35 comments:

  1. Wow just wow. That sounds so intense and amazing at the same time, I definitely teared up. I'm glad that you are now healed because what your body went through was really one heck of a beating.
    I've always had this idea of going without epidural because my mom did for both of us but now I've read this and I don't know anymore lol
    xo

    ReplyDelete
  2. Amazing story! Congrats!

    ReplyDelete
  3. i definitely teared up reading this.
    but if i wasn't nervous about childbirth before...haha.
    congratulations again on your precious olivia.
    :)

    ReplyDelete
  4. I didn't bother making a birth plan for exactly the same reasons! And good thing because it was a 30 hour labour with vacuum assist followed by emergency c-section. I look back and honestly don't know how I did it. But I did! Hoorah! And hoorah for you, momma! Doesn't it feel awesome to get to work out again?

    ReplyDelete
  5. Thank you so much for sharing your story Laura. You have a beautiful family!! Love, Julia

    ReplyDelete
  6. I teared up too reading this! What a beautiful story and baby!

    ReplyDelete
  7. I did not plan to read all of this, just a quick skim.... BUT you had me at "then I really cried" *tears* ... I quickly scrolled up, and started reading the post from the top and took in every word. This made my heart smile.

    ReplyDelete
  8. Thank you so much for sharing your story. I was due November 2 but this little bunny seems to be comfortable inside the womb. This is my first child and i'm really starting to freak out. I appreciate you keeping it real that things dont always go as planned. Congrats on your precious baby girl!

    ReplyDelete
  9. Laura this is amazing! Well all of your posts are. You have inspired me to create a blog for grad students with lives outside of school as well. Thanks for all of your tips and sharing your journey. Your baby girl is beautiful and I love when you dress her up in little furry animal suits.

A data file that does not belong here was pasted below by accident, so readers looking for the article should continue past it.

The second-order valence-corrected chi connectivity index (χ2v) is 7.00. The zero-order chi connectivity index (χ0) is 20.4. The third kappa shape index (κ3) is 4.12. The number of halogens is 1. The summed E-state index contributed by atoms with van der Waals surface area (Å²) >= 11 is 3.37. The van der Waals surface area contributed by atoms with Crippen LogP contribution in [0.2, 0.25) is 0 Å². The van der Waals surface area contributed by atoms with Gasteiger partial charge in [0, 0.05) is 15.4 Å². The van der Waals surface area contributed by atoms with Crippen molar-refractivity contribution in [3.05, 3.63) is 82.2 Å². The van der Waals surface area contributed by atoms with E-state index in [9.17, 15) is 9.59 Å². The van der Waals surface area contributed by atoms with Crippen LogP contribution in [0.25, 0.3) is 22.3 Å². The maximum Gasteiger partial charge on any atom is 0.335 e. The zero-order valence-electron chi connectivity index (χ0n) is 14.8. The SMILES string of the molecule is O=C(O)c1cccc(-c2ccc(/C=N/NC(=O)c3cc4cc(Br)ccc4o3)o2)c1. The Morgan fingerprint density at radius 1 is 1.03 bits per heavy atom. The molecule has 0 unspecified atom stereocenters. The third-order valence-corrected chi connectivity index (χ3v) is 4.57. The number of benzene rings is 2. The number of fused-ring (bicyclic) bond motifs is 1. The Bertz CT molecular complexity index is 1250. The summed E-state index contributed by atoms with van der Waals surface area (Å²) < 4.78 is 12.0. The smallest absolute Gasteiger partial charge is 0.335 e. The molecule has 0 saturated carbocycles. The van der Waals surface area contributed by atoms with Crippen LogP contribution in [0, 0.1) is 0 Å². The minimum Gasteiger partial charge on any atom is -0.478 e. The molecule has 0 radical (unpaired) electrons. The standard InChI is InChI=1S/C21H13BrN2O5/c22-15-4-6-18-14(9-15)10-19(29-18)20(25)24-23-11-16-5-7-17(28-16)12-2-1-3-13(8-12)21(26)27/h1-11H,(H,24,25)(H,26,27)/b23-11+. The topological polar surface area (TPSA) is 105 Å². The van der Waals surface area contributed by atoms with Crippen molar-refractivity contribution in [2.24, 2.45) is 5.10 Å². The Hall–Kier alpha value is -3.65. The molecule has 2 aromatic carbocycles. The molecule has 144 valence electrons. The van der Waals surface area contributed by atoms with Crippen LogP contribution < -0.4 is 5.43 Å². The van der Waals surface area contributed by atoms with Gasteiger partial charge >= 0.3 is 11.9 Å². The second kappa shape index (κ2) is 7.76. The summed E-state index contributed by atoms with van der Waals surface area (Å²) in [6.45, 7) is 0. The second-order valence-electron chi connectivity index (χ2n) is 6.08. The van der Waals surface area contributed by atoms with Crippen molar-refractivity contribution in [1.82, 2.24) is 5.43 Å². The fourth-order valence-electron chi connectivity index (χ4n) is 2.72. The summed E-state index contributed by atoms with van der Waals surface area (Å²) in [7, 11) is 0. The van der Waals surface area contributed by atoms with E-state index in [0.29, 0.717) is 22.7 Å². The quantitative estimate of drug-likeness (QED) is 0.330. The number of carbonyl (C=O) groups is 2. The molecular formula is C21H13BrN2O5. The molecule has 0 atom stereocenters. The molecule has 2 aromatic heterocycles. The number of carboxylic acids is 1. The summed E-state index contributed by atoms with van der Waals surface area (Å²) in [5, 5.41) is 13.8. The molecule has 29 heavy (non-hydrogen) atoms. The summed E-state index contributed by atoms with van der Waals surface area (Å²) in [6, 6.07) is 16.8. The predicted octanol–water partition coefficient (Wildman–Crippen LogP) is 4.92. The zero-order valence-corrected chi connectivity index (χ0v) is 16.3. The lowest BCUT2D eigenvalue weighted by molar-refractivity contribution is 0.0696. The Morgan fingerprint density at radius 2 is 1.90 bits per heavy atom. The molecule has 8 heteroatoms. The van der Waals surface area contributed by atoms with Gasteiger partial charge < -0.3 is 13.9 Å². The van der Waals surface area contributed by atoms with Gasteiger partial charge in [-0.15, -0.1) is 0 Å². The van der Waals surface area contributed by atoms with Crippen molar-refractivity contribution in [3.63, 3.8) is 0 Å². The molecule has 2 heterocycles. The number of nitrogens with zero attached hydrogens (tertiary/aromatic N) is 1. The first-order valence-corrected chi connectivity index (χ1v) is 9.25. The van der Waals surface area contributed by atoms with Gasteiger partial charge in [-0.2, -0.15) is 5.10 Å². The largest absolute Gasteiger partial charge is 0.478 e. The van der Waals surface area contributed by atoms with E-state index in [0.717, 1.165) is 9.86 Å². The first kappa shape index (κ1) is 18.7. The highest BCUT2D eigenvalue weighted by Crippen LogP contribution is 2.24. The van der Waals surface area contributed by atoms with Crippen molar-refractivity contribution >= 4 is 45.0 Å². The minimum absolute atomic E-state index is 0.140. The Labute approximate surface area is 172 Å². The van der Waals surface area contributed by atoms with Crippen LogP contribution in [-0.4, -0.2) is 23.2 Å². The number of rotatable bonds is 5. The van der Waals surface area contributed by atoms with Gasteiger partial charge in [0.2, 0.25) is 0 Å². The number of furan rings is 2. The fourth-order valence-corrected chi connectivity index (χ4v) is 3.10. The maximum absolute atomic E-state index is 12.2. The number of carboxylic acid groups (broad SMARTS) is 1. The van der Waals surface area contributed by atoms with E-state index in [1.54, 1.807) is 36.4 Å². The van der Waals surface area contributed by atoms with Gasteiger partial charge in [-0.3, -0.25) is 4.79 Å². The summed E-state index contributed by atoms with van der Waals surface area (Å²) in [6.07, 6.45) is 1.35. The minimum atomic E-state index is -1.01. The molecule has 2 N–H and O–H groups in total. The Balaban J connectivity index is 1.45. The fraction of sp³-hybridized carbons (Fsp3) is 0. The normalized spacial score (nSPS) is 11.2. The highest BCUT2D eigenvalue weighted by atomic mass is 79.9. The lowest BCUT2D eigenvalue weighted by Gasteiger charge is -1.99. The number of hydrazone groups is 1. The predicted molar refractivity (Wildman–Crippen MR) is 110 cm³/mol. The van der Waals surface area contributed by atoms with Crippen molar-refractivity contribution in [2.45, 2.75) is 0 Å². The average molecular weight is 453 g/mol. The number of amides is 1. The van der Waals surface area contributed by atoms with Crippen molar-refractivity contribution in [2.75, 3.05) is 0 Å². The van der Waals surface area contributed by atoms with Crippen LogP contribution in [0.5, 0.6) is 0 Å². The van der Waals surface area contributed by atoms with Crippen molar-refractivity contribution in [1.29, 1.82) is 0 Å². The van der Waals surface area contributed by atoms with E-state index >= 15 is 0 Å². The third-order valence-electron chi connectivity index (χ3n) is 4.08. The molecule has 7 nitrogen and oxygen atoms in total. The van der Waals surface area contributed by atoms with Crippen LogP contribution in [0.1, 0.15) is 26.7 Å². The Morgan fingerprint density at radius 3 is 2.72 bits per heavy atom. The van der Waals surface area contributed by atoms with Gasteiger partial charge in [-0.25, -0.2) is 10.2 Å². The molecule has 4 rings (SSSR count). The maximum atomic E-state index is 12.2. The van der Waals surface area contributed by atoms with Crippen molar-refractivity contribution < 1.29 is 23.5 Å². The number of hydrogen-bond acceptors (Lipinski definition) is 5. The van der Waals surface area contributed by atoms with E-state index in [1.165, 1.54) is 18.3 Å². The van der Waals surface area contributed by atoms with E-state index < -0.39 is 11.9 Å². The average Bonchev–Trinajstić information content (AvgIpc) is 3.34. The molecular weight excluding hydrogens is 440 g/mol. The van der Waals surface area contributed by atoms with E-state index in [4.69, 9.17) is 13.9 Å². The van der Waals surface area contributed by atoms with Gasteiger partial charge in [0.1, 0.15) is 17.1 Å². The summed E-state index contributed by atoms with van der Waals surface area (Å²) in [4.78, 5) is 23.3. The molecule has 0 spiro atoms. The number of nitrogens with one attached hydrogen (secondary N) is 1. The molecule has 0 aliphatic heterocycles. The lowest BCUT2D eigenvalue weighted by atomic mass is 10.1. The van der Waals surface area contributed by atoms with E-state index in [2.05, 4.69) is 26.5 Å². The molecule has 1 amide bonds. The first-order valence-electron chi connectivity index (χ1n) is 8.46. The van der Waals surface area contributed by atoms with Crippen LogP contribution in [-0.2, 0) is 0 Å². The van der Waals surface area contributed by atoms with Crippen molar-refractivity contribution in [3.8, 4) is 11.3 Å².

ReplyDelete
  10. Oh my goodness. This really tugged at my heartstrings. You are one amazing lady!!! Congrats on your beautiful family, and thank you for your posts. I think these kinds of posts are what set you aside as a wonderful blogger. Thank you for letting us into your life, and I hope we can continue to accompany on your life's journey.
    xoxo,
    Yessi

    ReplyDelete
  11. Wow! Thank you for sharing your story. It was just beautiful.

    ReplyDelete
  12. i started crying in lab lol. how embarrassing if anybody saw me. congrats! I think you will love reading it again in the future :)

    ReplyDelete
  13. My face line, Let's do this shit! I don't think I spoke at all the entire time. When in pain, I retreat to my private place. I do remember the nurses were appalled when I called her little hands man hands- they were just so big compared to the rest of her! I loved reading this, so much.

    ReplyDelete
  14. Thank you so much for sharing your story! I always wondered if working in a hospital gave you a different perspective on birth / the birthing process, and as a FTM I have so many fears about things going wrong, but as long as a healthy baby is delivered in the end, that's all that really matters. Your words at the end had me tearing up, they are such beautiful thoughts, and I can't wait to experience that!

    ReplyDelete